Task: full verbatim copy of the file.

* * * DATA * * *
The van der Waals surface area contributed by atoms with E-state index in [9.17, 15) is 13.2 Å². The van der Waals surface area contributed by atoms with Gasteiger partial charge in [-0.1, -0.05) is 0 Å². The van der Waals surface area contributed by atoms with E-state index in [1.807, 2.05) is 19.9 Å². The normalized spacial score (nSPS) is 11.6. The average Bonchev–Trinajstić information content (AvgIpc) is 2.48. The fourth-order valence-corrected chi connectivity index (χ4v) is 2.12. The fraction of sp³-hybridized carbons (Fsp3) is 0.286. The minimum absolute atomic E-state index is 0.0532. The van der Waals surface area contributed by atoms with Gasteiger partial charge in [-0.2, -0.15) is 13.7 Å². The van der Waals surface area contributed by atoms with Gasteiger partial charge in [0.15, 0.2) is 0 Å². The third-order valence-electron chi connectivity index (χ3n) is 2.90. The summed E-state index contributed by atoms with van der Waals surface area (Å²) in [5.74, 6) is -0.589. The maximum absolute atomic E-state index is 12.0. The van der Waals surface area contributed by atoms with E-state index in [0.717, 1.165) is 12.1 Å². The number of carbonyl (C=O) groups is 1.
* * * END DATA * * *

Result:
The van der Waals surface area contributed by atoms with E-state index in [9.17, 15) is 13.2 Å². The van der Waals surface area contributed by atoms with Gasteiger partial charge in [-0.1, -0.05) is 0 Å². The van der Waals surface area contributed by atoms with E-state index in [1.807, 2.05) is 19.9 Å². The normalized spacial score (nSPS) is 11.6. The average Bonchev–Trinajstić information content (AvgIpc) is 2.48. The fourth-order valence-corrected chi connectivity index (χ4v) is 2.12. The fraction of sp³-hybridized carbons (Fsp3) is 0.286. The minimum absolute atomic E-state index is 0.0532. The van der Waals surface area contributed by atoms with Gasteiger partial charge in [-0.2, -0.15) is 13.7 Å². The van der Waals surface area contributed by atoms with Gasteiger partial charge in [0.15, 0.2) is 0 Å². The third-order valence-electron chi connectivity index (χ3n) is 2.90. The summed E-state index contributed by atoms with van der Waals surface area (Å²) in [5.74, 6) is -0.589. The maximum absolute atomic E-state index is 12.0. The van der Waals surface area contributed by atoms with E-state index in [0.717, 1.165) is 12.1 Å². The number of carbonyl (C=O) groups is 1.